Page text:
The equivalent number of full time jobs fell by 3.9 per cent compared with the same quarter a year ago. Both Food and Non-Food retailers contributed to the decline in FTE employment, although it was Food that saw the deepest falls.
In the first quarter of 2017, the number of outlets rose by 0.6% compared with the same quarter a year ago. Food retailers drove the overall increase in the number of stores.
All three months of the quarter reported a decline in FTE employment, with January’s decline only marginally shallower than that seen in February and March.
Helen Dickinson OBE, CEO, British Retail Consortium, said: “Today’s fall in full-time equivalent employment from our sample of retailers shows a continuation of a year-long downward trend of retailers reducing the number of hours being worked.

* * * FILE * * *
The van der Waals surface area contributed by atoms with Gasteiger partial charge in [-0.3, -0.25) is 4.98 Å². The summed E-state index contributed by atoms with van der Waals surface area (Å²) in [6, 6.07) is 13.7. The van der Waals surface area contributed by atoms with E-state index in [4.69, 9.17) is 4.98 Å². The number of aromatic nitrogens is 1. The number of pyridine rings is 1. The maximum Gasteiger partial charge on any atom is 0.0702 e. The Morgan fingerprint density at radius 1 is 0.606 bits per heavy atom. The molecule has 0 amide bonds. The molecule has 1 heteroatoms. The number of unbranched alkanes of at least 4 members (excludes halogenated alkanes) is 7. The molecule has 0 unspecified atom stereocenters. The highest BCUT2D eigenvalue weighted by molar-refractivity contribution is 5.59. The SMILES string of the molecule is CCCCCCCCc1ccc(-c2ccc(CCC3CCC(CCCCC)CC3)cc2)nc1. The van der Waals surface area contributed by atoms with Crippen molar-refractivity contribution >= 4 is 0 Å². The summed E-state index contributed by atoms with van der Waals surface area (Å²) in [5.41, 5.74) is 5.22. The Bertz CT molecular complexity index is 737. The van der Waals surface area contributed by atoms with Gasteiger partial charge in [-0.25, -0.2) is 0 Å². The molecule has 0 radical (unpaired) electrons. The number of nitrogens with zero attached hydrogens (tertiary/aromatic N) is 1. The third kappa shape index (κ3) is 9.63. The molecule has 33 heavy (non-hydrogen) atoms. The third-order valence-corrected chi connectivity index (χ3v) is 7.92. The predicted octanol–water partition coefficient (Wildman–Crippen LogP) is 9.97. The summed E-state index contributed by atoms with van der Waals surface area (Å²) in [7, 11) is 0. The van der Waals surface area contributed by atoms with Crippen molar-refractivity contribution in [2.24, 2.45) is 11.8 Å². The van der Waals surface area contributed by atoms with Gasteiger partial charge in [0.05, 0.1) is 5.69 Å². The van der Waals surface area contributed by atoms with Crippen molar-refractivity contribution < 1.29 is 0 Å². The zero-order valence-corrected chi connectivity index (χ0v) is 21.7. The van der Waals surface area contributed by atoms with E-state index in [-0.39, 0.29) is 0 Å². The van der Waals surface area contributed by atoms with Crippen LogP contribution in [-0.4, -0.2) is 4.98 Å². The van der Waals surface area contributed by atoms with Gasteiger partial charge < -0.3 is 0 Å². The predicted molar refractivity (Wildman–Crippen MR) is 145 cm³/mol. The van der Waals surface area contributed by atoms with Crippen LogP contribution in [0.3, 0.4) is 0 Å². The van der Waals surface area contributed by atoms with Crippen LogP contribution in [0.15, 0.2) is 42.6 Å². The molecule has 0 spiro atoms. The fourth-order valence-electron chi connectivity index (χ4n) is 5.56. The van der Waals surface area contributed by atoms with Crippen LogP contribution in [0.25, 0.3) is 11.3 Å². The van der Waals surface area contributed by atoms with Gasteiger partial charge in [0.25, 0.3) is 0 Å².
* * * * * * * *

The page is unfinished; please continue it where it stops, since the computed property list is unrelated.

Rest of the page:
“We expect retailers to continue reviewing how they work with their people as they look to address the changing face of retail and keep prices low for consumers. Building inflationary pressures and public policy costs, alongside intense competition, are taking their toll and retail, as a people intensive industry, is being hit hard. That said, many retailers are actively investing in their people to improve the quality and productivity of jobs per employee.
“Looking ahead to the Brexit negotiations for the next government; certainty for the EU colleagues working in the industry and a business tax environment fit for purpose in the 21st century are what’s needed for the retail industry to drive productivity with better jobs, innovation and new skills for the digital age.”
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